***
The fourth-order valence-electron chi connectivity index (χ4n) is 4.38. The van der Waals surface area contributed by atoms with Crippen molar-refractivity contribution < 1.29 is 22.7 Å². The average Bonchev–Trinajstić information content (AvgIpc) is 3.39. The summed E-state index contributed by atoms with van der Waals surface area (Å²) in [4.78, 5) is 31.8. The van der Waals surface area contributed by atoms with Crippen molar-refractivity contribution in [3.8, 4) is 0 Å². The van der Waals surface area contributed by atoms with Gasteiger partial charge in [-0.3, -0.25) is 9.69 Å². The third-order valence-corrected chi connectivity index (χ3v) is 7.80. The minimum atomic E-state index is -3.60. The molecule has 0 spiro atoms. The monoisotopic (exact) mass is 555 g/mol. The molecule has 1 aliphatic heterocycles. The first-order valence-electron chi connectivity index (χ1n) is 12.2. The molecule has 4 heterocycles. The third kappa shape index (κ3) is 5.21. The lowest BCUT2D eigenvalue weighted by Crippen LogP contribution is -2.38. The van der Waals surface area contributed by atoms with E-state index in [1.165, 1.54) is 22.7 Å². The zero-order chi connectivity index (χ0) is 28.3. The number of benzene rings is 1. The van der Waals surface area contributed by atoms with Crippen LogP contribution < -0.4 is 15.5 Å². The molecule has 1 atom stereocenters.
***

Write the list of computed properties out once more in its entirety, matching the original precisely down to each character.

The fourth-order valence-electron chi connectivity index (χ4n) is 4.38. The van der Waals surface area contributed by atoms with Crippen molar-refractivity contribution < 1.29 is 22.7 Å². The average Bonchev–Trinajstić information content (AvgIpc) is 3.39. The summed E-state index contributed by atoms with van der Waals surface area (Å²) in [4.78, 5) is 31.8. The van der Waals surface area contributed by atoms with Crippen molar-refractivity contribution in [3.8, 4) is 0 Å². The van der Waals surface area contributed by atoms with Gasteiger partial charge in [-0.3, -0.25) is 9.69 Å². The third-order valence-corrected chi connectivity index (χ3v) is 7.80. The minimum atomic E-state index is -3.60. The molecule has 0 spiro atoms. The monoisotopic (exact) mass is 555 g/mol. The molecule has 1 aliphatic heterocycles. The first-order valence-electron chi connectivity index (χ1n) is 12.2. The molecule has 4 heterocycles. The third kappa shape index (κ3) is 5.21. The lowest BCUT2D eigenvalue weighted by Crippen LogP contribution is -2.38. The van der Waals surface area contributed by atoms with E-state index in [1.165, 1.54) is 22.7 Å². The zero-order chi connectivity index (χ0) is 28.3. The number of benzene rings is 1. The van der Waals surface area contributed by atoms with Crippen LogP contribution < -0.4 is 15.5 Å². The molecule has 1 atom stereocenters.